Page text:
Snook are one of the more actively pursued fish in Florida waters—there is a lot more pursuit than catching. They have a disposition similar to a largemouth bass, but are much faster and more powerful. Snook are wary, shy, smart, tricky, finicky, and at times very aggressive feeders. They are masters of their environment and are very adapt at using whatever is available to escape when they are hooked. At times they jump and appear to be able to throw the hook easily while at other times they use their razor sharp gill plates to cut the line and gain freedom. They don't have teeth but they will quickly wear through the toughest of leader materials with their extremely abrasive mouths. It pays to be with an experienced guide when you decide you want to pursue a Snook on light tackle.
Snook will eat just about any kind of bait you can imagine. For pure fun and excitement, nothing will get your adrenalin flowing like a Snook blasting a top-water plug. As crafty as we claim Snook can be, they have one serious weakness; they're suckers for live bait like greenies, sardines and pilchards. They just can't seem to resist, and for this reason most of our trips are done with this live bait.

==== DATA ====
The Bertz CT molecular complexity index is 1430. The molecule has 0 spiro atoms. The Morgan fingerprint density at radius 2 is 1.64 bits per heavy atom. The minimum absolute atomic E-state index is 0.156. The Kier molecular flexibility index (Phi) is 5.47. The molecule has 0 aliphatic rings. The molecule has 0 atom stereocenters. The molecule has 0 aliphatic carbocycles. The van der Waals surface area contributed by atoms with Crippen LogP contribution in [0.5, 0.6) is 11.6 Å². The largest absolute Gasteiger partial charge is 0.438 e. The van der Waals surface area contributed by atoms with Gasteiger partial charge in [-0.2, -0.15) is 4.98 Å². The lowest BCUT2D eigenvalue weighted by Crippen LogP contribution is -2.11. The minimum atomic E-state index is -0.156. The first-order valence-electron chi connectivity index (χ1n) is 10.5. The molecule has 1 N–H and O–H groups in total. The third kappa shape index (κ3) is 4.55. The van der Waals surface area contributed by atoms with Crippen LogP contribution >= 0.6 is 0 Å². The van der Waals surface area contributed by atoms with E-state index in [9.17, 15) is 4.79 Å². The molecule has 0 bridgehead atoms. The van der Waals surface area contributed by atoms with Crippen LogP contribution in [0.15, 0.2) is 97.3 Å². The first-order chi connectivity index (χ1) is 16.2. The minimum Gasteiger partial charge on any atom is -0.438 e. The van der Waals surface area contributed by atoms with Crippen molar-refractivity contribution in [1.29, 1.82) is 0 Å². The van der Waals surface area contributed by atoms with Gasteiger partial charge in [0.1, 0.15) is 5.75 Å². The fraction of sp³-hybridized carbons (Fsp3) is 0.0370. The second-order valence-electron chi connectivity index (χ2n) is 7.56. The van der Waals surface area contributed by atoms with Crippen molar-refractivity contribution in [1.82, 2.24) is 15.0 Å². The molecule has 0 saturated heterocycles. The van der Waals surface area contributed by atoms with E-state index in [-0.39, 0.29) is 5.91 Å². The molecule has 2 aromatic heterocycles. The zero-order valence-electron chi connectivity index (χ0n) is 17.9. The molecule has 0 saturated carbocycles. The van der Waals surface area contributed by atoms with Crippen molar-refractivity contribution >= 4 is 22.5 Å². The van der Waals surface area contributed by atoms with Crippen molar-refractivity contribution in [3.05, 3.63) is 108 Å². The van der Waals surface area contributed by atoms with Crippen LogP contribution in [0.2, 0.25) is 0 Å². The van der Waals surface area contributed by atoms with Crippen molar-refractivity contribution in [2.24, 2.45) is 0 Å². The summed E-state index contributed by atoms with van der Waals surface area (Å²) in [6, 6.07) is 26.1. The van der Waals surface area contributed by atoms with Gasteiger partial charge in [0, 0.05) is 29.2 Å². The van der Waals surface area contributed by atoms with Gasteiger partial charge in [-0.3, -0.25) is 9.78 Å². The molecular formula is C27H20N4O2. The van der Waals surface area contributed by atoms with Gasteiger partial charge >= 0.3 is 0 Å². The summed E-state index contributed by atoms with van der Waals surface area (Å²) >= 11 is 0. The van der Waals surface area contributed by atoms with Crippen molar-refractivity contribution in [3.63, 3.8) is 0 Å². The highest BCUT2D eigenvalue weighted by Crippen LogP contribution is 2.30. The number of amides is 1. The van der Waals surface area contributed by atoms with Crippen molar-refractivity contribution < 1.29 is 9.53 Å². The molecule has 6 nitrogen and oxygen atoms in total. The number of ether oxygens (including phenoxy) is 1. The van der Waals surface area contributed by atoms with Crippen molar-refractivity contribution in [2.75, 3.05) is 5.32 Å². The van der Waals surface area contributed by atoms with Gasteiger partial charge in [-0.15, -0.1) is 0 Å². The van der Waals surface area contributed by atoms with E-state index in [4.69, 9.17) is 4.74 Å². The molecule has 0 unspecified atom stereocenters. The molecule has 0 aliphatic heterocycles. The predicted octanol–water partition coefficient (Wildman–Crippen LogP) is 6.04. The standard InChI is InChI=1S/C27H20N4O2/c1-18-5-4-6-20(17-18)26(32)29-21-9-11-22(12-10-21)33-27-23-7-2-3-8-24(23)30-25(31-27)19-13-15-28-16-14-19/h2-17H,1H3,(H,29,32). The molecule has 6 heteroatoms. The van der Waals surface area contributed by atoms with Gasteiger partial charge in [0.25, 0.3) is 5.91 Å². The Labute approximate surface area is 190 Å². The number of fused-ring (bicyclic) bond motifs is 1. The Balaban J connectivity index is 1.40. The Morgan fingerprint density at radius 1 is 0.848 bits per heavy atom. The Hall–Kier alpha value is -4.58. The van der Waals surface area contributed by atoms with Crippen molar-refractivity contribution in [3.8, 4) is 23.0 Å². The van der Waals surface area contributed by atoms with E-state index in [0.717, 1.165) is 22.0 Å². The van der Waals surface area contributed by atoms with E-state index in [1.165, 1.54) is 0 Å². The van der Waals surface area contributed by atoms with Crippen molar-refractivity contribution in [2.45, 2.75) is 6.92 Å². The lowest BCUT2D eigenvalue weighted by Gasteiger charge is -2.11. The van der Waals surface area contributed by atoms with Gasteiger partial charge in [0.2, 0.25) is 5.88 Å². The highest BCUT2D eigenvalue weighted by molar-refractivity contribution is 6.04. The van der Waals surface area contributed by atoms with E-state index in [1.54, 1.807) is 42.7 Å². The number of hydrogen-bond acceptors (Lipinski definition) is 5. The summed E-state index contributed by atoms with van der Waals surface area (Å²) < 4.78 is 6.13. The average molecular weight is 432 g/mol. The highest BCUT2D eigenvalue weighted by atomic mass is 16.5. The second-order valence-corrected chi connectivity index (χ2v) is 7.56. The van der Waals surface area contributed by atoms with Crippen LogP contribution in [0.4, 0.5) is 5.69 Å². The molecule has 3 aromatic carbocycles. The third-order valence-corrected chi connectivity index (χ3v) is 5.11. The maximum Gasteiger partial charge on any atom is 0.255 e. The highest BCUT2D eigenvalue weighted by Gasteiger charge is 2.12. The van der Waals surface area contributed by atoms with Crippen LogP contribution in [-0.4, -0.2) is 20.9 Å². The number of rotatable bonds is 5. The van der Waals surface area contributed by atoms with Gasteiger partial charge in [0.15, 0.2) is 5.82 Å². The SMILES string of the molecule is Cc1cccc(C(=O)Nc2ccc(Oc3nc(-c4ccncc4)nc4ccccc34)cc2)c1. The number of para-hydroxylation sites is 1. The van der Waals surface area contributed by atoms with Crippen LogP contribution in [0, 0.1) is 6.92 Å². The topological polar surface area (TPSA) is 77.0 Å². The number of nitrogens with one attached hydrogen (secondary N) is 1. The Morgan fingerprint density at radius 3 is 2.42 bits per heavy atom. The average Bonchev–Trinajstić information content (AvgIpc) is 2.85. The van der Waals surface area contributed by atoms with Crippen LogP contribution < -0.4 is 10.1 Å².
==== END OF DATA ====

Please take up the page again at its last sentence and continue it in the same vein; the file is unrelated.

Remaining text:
Snook are a year-round resource, but depending on the time of year they can be plentiful or hard to find. During the summer months from about May through September, Snook can be found in great numbers. Typical trips this time of year will yield good numbers of fish.
Our prime tarpon season is from May through September. On a typical summer morning the air is still, the estuary is full of fish and you see the telltale signs of the Tarpon rolling and gulping air.
Tackle for this kind of fishing is either spin or traditional style reels using 20 pound test line tied to several feet of heavy leader. The large mouth of a tarpon is lined with rock hard bone, and it takes some effort to get penetration of the hook. When the tarpon realizes he his hooked, the battle than ensues with runs and jumps providing an experience of a lifetime for most anglers. A typical angler will be lucky to land a couple of fish out of 5 to 8 hookups. When you jump several tarpon in a morning of fishing, you've had a great day. With some patience, the right guide and equipment, your chances of success is greatly improved.